The first reading: Ex. 3:1-8, 13-15, explained: This reading explains how God, speaking from a burning bush, called Moses to leave the tending of his father-in-law’s flock for a challenging role as liberator of God’s Chosen People. Moses was to free the Israeliteds from their enslavement by Egyptian rulers who were systematically persecuting and exterminating them. The reading contains the call of Moses, the greatest Jewish liberator and law-bringer, and the explanation of God’s proper name: Yahweh. God not only trusts Moses enough to share His Name with him, but He also explains what it means. “I AM Who AM,” Yahweh proclaims. “This is what you shall tell the Israelites: I AM sent me to you.” YHWH (without vowels, as it is written in Hebrew), means “I am Who am” (St. Jerome, Vulgate) or “I am He Who is” (Septuagint) or “I am Who cause to be” (modern Bible scholars). God also insists He is the God of Abraham, Isaac and Jacob, Israel’s ancestors, in order to prepare the freed slaves to reclaim their noble heritage. This reading is appropriate for Lent, because it begins the story that will reach its climax so dramatically on Holy Saturday with the reading which explains how Moses finally led the Israelites out of Egypt. Though God’s salvation is always available, only those willing to change their core lives ever notice it. Repentance is the first step in our redemption. That is why Jesus gives the strong warning in today’s Gospel, “If you do not repent, you will all perish.” We are called to abandon our false gods of money, power and pleasure and return to the one God, who “secures justice and the rights of all the oppressed.”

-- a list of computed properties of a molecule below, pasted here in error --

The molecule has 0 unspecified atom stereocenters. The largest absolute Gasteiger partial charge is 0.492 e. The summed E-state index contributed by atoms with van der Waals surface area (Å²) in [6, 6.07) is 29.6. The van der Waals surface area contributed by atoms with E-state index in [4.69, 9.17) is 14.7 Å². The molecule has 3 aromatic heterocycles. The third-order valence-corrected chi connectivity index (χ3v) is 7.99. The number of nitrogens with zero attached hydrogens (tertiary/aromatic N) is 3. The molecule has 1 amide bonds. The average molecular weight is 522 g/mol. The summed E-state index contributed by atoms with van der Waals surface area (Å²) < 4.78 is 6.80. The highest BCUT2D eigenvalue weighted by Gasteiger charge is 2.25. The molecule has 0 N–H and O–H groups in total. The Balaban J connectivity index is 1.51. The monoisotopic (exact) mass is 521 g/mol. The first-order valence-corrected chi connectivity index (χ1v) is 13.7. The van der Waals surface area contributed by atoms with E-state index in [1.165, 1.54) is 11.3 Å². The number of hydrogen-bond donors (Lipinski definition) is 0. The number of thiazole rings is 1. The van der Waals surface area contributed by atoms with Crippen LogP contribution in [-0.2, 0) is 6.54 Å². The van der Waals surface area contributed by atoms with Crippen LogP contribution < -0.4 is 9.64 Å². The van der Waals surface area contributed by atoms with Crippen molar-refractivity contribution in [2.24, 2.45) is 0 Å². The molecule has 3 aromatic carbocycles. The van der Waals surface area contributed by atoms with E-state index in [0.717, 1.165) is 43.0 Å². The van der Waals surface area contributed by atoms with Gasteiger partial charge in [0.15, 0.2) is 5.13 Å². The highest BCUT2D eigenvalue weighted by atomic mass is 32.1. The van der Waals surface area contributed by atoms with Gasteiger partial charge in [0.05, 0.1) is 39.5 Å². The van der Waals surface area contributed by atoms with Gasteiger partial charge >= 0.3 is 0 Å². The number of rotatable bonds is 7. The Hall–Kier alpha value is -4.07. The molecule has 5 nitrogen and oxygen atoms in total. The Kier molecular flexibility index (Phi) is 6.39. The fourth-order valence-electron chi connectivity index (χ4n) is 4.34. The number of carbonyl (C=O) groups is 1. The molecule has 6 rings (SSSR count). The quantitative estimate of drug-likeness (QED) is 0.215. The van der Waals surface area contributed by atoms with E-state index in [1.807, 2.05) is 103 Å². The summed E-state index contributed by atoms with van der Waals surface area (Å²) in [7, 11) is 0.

The second reading: I Cor 10:1-6, 10-12, explained: The second reading is Paul’s commentary on today’s first reading. Paul warns the Christians of Corinth that they must avoid overconfidence and learn from the experience of the Israelites, in order not to repeat their mistakes. Referring to the golden calf episode and the judgment that befell the Israelites in the wilderness (10:7-11), Paul offers words of admonition (10:12), assurance (10:13) and warning that God’s mercy has its limits. The Israelites, led by Moses, passed miraculously through the sea as they escaped from Egypt. God led them across the desert by means of a cloud and gave them water from the rock when they were thirsty and delicious manna as their staple food. Despite all these wonders, however, many were still faithless. Therefore, God let them die in the desert without reaching the Promised Land. Paul sternly warns the Corinthians that they are in the same danger, “Therefore, whoever thinks he is standing secure should take care lest he fall.” Paul exhorts his converts to be faithful and not to presume that membership in the Christian community automatically saves them. Later in his epistle Paul speaks of repentance, using the Greek word metanoia, which means “a decision which changes the direction of a person’s life or behavior.”